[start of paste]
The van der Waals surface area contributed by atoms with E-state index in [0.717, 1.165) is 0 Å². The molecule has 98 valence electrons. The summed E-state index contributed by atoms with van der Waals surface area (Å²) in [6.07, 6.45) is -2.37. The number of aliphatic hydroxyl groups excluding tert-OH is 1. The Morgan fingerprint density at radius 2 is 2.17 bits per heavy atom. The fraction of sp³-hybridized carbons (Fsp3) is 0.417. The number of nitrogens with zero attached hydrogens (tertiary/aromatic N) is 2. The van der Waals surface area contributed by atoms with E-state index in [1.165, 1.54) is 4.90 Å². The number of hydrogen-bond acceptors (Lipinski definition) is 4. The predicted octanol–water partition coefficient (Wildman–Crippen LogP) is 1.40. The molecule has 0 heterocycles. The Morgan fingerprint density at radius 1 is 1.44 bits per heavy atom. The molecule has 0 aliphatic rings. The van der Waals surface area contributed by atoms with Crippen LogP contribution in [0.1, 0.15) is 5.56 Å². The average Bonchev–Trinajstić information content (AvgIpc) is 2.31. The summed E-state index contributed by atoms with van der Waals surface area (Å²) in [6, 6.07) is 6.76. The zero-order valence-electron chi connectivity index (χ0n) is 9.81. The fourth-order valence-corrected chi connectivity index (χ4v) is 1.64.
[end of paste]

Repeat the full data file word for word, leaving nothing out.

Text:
The van der Waals surface area contributed by atoms with E-state index in [0.717, 1.165) is 0 Å². The molecule has 98 valence electrons. The summed E-state index contributed by atoms with van der Waals surface area (Å²) in [6.07, 6.45) is -2.37. The number of aliphatic hydroxyl groups excluding tert-OH is 1. The Morgan fingerprint density at radius 2 is 2.17 bits per heavy atom. The fraction of sp³-hybridized carbons (Fsp3) is 0.417. The number of nitrogens with zero attached hydrogens (tertiary/aromatic N) is 2. The van der Waals surface area contributed by atoms with E-state index in [1.165, 1.54) is 4.90 Å². The number of hydrogen-bond acceptors (Lipinski definition) is 4. The predicted octanol–water partition coefficient (Wildman–Crippen LogP) is 1.40. The molecule has 0 heterocycles. The Morgan fingerprint density at radius 1 is 1.44 bits per heavy atom. The molecule has 0 aliphatic rings. The van der Waals surface area contributed by atoms with Crippen LogP contribution in [0.1, 0.15) is 5.56 Å². The average Bonchev–Trinajstić information content (AvgIpc) is 2.31. The summed E-state index contributed by atoms with van der Waals surface area (Å²) in [6, 6.07) is 6.76. The zero-order valence-electron chi connectivity index (χ0n) is 9.81. The fourth-order valence-corrected chi connectivity index (χ4v) is 1.64.